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Your kid’s first car is a good time to teach them to ‘act their wage’

Think back to your memory about your first set of wheels — the excitement, the anxiety, and the freedom! Getting those keys in your hand is such a fun rite of passage.

However, when it comes to cars, there is quite a spectrum of choices. On one end, you have the shiny new luxury vehicles, and on the other, the rusty clunker/jalopy.

If you were like me, your first car was closer to the latter.

The year was 1997. My driving excitement screeched to a halt when I saw that beater in the driveway. A dual-colored 1980 Oldsmobile Cutlass Supreme (keep in mind that I was born in 1982 and horrified by the idea that my car was older than I was).

My dreams of driving a sporty turquoise Neon or a candy pink Tacoma (which my father assured me does not exist) were shattered.

It came with an 8-track tape player, manual windows and a horn that sounded like an elderly lion’s final roar. The nose of that beast seemed to be at least 20 feet from the driver’s seat and it took everything I had to pull those 80-pound doors shut.

It took me a while to warm up to that car, but after a few months, we became one.

I affectionately referred to the Cutlass as my “Hoopty,” “G-Ride,” or “The Bucket.”

We got into all sorts of mischief together — running into mailboxes, knocking siding off my parents’ house and wrapping around poles in the grocery store parking lot. We caused some damage here and there, but The Bucket never showed signs of even a scratch. I even made a few upgrades like installing a cassette player and having it painted one color.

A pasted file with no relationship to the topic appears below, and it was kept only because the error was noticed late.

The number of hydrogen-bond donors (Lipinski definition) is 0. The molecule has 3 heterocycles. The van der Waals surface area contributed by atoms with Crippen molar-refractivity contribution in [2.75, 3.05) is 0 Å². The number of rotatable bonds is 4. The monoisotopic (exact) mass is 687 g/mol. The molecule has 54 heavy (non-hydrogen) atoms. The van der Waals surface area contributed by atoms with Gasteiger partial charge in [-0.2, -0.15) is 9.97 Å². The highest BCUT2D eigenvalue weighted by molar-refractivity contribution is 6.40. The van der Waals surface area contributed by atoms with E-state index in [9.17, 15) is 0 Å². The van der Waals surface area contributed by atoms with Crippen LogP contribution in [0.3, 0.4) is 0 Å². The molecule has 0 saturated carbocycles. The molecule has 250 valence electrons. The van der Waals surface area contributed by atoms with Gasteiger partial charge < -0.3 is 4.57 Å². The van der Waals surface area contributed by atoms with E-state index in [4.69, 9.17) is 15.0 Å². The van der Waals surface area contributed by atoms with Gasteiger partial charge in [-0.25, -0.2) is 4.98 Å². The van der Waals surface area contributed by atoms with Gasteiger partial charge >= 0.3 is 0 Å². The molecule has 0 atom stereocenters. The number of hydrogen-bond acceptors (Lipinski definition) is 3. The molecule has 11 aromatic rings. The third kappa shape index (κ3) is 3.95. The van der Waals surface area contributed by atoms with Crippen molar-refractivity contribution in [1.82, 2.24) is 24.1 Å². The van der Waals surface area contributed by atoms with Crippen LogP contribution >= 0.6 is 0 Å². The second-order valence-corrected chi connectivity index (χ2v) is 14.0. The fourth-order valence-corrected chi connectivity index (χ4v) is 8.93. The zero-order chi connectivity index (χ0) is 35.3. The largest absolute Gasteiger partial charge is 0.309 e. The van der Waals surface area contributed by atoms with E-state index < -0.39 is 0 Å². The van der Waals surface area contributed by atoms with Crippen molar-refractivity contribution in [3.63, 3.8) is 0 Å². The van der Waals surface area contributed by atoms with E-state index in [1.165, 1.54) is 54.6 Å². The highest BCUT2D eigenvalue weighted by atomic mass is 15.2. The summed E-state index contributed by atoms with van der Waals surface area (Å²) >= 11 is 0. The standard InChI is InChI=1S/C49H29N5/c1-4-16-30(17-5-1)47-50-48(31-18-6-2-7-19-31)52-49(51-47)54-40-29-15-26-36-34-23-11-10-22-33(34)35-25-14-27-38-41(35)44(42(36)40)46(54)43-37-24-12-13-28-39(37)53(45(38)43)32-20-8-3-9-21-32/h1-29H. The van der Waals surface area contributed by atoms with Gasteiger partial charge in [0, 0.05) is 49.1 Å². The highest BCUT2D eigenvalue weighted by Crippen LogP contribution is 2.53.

The truth is, the Cutlass was the perfect car for that time in my life. I was a teenager with limited income from babysitting gigs and working as a grocery store carryout. I clearly was prone to minor fender benders.

Your car should match your lifestyle and place in life. If my first car would have been an Audi, I wouldn’t have been able to afford the premium gas those things require, let alone any repairs or ongoing maintenance.

You should start near the bottom of the spectrum and work your way up as your income and overall wealth increases.

When I went to college and upgraded to a 1992 used Pontiac, you would have thought I owned a Rolls Royce, the way I talked about that bright blue Grand Am. I was beaming with pride about my “sporty” new ride! (It’s all about perspective.) Until last year, my 2008 Toyota was the first vehicle I owned with Bluetooth capabilities and heated seats.

In 2017, at the age of 35, I purchased my first new car — a minivan. Most people don’t get excited about owning a minivan, but this thing was like the Batmobile compared to what I was used to driving. It has heated steering wheels, back-up cameras and posh leather automatic seats.

Every “new” car I have acquired has been a step up from the previous one and something that makes me proud. Help your kids “Act their Wage” by starting with an affordable used car and let them work their way up the spectrum as their income allows.

Here are the reasons that every kid’s first car should be a clunker:

▪ They will destroy it. There is a high probability that their first vehicle will be in numerous accidents (maybe even totaled) and will be the victim of neglect.

▪ They learn to appreciate what they have and what they can afford. Remember, you want them to “Act their Wage.”

▪ Humility and pride. Driving that Cutlass was humbling to say the least, but every time I see that picture, I am reminded of how far I’ve come.

Jamie Bosse, CFP, RFC is a Certified Financial Planning professional and member of the Financial Planning Association of Greater Kansas City. She is a financial planner at Aspyre Wealth Partners, where she strives to help clients live the life they want by helping them identify their goals, create a plan and take action. Jamie loves to write, travel, enjoy BBQ, watch the Kansas State Wildcats win football games and spend time with her husband, sons and pet corgi.